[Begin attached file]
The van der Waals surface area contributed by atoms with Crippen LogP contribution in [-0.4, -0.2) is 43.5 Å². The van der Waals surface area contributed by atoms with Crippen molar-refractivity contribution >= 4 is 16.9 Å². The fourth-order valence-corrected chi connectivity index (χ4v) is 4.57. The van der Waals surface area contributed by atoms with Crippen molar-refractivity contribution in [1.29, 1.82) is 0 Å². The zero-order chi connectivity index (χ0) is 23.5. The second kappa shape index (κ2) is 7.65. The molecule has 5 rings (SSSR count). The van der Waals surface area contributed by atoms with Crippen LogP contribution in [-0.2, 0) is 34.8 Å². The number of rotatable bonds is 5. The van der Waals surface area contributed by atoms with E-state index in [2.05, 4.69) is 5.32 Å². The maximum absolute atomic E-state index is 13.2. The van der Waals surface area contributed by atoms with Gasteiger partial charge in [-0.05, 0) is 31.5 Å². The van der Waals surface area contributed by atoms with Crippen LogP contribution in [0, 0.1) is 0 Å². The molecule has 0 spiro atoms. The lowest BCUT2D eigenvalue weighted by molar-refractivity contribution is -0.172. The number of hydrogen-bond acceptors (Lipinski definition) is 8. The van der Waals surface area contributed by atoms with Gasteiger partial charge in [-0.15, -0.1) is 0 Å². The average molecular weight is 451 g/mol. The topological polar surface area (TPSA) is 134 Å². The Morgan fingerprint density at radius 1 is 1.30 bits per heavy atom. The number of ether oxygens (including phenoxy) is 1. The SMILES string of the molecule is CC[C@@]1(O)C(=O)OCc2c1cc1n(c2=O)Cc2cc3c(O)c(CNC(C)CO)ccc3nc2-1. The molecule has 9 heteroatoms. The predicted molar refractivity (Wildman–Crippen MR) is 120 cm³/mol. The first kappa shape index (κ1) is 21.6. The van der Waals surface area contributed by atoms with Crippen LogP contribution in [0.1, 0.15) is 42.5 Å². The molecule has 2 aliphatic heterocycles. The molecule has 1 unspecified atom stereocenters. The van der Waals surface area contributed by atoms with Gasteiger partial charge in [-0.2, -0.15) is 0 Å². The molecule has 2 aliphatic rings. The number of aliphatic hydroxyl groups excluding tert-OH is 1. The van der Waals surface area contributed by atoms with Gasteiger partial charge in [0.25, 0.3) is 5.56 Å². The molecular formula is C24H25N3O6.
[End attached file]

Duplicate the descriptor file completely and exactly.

The van der Waals surface area contributed by atoms with Crippen LogP contribution in [-0.4, -0.2) is 43.5 Å². The van der Waals surface area contributed by atoms with Crippen molar-refractivity contribution >= 4 is 16.9 Å². The fourth-order valence-corrected chi connectivity index (χ4v) is 4.57. The van der Waals surface area contributed by atoms with Crippen molar-refractivity contribution in [1.29, 1.82) is 0 Å². The zero-order chi connectivity index (χ0) is 23.5. The second kappa shape index (κ2) is 7.65. The molecule has 5 rings (SSSR count). The van der Waals surface area contributed by atoms with Crippen LogP contribution in [-0.2, 0) is 34.8 Å². The number of rotatable bonds is 5. The van der Waals surface area contributed by atoms with E-state index in [2.05, 4.69) is 5.32 Å². The maximum absolute atomic E-state index is 13.2. The van der Waals surface area contributed by atoms with Gasteiger partial charge in [-0.05, 0) is 31.5 Å². The van der Waals surface area contributed by atoms with Crippen LogP contribution in [0, 0.1) is 0 Å². The molecule has 0 spiro atoms. The lowest BCUT2D eigenvalue weighted by molar-refractivity contribution is -0.172. The number of hydrogen-bond acceptors (Lipinski definition) is 8. The van der Waals surface area contributed by atoms with Gasteiger partial charge in [-0.15, -0.1) is 0 Å². The average molecular weight is 451 g/mol. The topological polar surface area (TPSA) is 134 Å². The Morgan fingerprint density at radius 1 is 1.30 bits per heavy atom. The number of ether oxygens (including phenoxy) is 1. The SMILES string of the molecule is CC[C@@]1(O)C(=O)OCc2c1cc1n(c2=O)Cc2cc3c(O)c(CNC(C)CO)ccc3nc2-1. The molecule has 9 heteroatoms. The predicted molar refractivity (Wildman–Crippen MR) is 120 cm³/mol. The first kappa shape index (κ1) is 21.6. The van der Waals surface area contributed by atoms with Crippen LogP contribution in [0.1, 0.15) is 42.5 Å². The molecule has 2 aliphatic heterocycles. The molecule has 1 unspecified atom stereocenters. The van der Waals surface area contributed by atoms with Gasteiger partial charge in [-0.2, -0.15) is 0 Å². The molecule has 2 aliphatic rings. The number of aliphatic hydroxyl groups excluding tert-OH is 1. The van der Waals surface area contributed by atoms with Gasteiger partial charge in [0.25, 0.3) is 5.56 Å². The molecular formula is C24H25N3O6.